Living with dementia

Living with dementia sometimes feels as if my soul is being sucked out, little bit by little bit, as my world slowly disappears. I have presented much of this blog elsewhere, and perhaps even here, but it felt right to publish this today…

stack of china platesCommunicating with a person with dementia:

For the memory impaired, memory is like a stack of china.

If you try to pull a plate from the middle, the whole thing comes crashing down. We need the time to continue our stories chronologically, one china plate at a time.

This is why it is important to give us time to collect what is left of our thoughts, and the time to find the words to tell you about them. It seems crucial to me that others resist the urge to give us a nudge to hurry us along as that will most likely make us stumble and lose our footing, i.e. our words. This is when our plates come crashing down.

In 2011 I wrote an article published in The Big Issue, and this is part of what I said back then.

‘My high functioning mind has slipped away, sometimes showing itself like a ghost, trying to tease me into believing it will be okay, but now outside of my reach. My thoughts fly around inside my head like helium balloons high inside an auditorium, also out of my reach.’

This is part of what I wrote in 2010 or 2011:

‘Speaking and thinking is more difficult, the search for words, the meaning of words, numbers and equations are now a major challenge. I am seeing a word in strange ways, not as whole words any more but as if they are split into two. The acquired dyslexia is changing terms like Hamish and Andy into Amish and Handy. It is much harder to hide the symptoms, or to rely on the inner voice I have been using to help me to think and to find the right words to speak. It is harder to process information, to know how to act and to respond, how to behave appropriately and to know what to do in normal every day situations.

There are many more moments where the slips of my tongue or mind are evident and my tongue twists as it struggles with the effort of finding the right words. Studying and writing has been greatly impacted, as it takes many more hours to not only to understand what it is I am meant to do, but then to actually do it. For example it can take up to an hour to make a short email legible. My abilities are permanently damaged and my photographic memory is dead and buried! I read then I forget… I read then I forget… I read, I take notes, and then I forget… I blog, and it is always there!’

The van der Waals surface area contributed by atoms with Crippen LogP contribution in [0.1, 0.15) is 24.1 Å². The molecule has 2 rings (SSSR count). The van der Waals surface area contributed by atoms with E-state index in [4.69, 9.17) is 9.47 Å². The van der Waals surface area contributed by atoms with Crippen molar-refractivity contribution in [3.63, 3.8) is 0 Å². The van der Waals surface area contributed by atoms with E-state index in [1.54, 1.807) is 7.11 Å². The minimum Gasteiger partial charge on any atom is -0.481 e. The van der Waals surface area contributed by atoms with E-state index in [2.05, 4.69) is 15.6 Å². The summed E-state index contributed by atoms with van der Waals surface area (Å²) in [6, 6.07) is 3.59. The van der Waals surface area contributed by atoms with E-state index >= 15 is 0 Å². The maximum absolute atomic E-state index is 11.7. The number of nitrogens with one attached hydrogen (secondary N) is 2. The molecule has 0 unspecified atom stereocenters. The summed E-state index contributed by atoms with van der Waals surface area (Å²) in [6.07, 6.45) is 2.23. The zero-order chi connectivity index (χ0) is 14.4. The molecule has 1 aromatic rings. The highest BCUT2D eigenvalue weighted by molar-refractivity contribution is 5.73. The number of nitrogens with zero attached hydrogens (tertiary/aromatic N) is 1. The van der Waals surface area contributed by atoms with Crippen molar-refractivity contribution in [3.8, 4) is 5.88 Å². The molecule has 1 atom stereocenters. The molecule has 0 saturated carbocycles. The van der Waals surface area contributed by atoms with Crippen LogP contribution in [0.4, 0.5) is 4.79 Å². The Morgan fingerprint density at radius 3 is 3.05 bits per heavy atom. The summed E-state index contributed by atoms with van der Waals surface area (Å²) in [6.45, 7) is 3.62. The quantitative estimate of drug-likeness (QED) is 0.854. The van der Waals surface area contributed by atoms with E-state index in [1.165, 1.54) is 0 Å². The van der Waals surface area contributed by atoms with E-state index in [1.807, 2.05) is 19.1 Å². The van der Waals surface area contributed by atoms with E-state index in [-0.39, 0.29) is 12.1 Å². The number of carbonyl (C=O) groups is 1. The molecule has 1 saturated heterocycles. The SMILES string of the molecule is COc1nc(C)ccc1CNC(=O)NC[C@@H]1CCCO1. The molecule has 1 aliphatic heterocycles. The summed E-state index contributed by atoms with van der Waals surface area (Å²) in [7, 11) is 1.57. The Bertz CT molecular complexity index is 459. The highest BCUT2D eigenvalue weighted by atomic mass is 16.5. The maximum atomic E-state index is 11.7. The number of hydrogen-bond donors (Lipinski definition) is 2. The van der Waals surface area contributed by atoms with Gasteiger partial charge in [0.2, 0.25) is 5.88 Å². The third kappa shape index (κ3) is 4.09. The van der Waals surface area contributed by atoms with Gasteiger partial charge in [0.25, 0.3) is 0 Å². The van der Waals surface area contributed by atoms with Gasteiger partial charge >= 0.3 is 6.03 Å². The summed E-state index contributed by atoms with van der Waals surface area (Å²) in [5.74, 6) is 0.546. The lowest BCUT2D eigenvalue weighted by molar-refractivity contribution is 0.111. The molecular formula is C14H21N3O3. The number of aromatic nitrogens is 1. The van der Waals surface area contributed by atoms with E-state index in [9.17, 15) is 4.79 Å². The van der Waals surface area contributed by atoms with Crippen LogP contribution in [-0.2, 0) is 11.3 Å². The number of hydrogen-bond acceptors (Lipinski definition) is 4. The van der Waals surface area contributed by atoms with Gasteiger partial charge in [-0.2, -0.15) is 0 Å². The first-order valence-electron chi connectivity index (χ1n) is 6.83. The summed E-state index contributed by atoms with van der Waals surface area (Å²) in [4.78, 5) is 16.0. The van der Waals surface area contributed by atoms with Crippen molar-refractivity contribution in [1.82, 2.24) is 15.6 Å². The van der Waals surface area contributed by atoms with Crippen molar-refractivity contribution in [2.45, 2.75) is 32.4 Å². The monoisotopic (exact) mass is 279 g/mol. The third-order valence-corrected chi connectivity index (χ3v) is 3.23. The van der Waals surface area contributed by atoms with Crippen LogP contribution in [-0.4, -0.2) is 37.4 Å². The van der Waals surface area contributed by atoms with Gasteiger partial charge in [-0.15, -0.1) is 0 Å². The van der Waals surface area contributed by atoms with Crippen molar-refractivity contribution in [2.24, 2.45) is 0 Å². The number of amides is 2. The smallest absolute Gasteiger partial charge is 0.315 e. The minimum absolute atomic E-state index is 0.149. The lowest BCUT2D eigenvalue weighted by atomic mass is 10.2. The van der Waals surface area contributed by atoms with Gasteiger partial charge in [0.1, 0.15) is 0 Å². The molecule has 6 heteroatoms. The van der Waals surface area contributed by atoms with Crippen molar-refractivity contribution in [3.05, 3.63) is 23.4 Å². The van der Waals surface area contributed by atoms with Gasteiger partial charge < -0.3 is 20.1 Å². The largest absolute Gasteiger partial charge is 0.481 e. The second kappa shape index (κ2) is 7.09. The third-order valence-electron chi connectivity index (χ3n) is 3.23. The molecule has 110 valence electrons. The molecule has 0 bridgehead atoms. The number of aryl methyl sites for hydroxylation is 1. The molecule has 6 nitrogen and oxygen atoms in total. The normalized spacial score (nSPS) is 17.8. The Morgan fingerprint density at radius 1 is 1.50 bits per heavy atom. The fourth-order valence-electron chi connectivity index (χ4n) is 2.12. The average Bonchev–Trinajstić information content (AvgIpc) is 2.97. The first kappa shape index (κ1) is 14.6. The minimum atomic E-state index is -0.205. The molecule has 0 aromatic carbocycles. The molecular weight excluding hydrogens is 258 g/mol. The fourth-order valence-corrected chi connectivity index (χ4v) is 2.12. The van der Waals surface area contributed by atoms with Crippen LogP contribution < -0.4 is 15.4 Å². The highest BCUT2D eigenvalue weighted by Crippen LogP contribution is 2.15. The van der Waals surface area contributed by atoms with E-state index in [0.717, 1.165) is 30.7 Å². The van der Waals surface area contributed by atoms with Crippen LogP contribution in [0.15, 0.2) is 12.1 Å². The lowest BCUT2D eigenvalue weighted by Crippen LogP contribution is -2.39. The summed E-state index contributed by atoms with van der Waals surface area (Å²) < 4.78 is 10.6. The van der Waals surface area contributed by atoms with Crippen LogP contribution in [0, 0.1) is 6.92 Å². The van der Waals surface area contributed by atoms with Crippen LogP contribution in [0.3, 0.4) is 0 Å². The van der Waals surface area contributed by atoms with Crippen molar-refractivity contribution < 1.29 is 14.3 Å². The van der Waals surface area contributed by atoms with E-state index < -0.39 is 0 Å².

It like being a swan – calm and serene on the surface, but legs paddling a thousand times faster below the surface to make things look ok to others. It feels humiliating and demoralising to show my symptoms, and I am often very fatigued as I spend a large amount of energy hiding them. As the months go by, I know I am paddling much harder, and occasionally wonder when I may not be able to paddle enough to hide the symptoms of dementia.

I continue to try to negotiate a secure footing despite the ground relentlessly shifting beneath me. There is no balance. There is no place of respite. Dementia in many ways represents the end of dreaming, a long and unforgiving one way odyssey into obscurity, clouded in a thick and unforgiving fog.

And yet, it has been possible to live a good life, with renewed meaning and even a sense of well being. This has been possible through continuing to live my pre diagnosis life, as well as the meaning and engagement from the advocacy work I do, my continued relationships with a few very special friends, and the many new friends I have made.

13 thoughts on “Living with dementia

  1. Hi Kate, I am relatively new to your blog. I met you a a recent Alzheimers workshop in Parkdale and I thought you were inspiring. I have worked with people living with dementia for 25 years now and I continue to be in awe of their ability to rise above this awful disease. I look forward to your insights and commend you for your passion to advocate for people in your situation.

  2. My heart rips open for you. Thank you for sharing so that we understand. My dad had Alzheimer’s, as did my husband’s father. They’re both gone now, and every little memory slip causes the fear to crash into our being that we, too, will have Alzheimer’s too soon. Like our Dads.
    Thank you, thank you, thank you. Keep writing. It helps us understand, too.

    • The writing helps me enormously, my ‘Narrative therapy’ in a way, and my blog readers (you) are my Narrative therapists! After attending a Narrative Therapy course for a whole week in 2012, I really do believe that. Thank you for your support, and I’m glad it helps you understand your own loss.

  3. Hello, sure you are the Queen of metaphors. Beautiful, thoughtful, and poetic as are you inside and out.

    Richard

  4. Kate, your writing, your reflections and your deep concerns help to make us all aware of just how special and privileged we feel to be allowed a glimpse of your world. Be very sure we (and I am sure I am speaking for us all) will be here for you in whatever way we can. If blogging and being blogged (is that a word?) is sustaining and supportive for you – then its the least we can and will do. Keep writing – it is inspired and inspiring.

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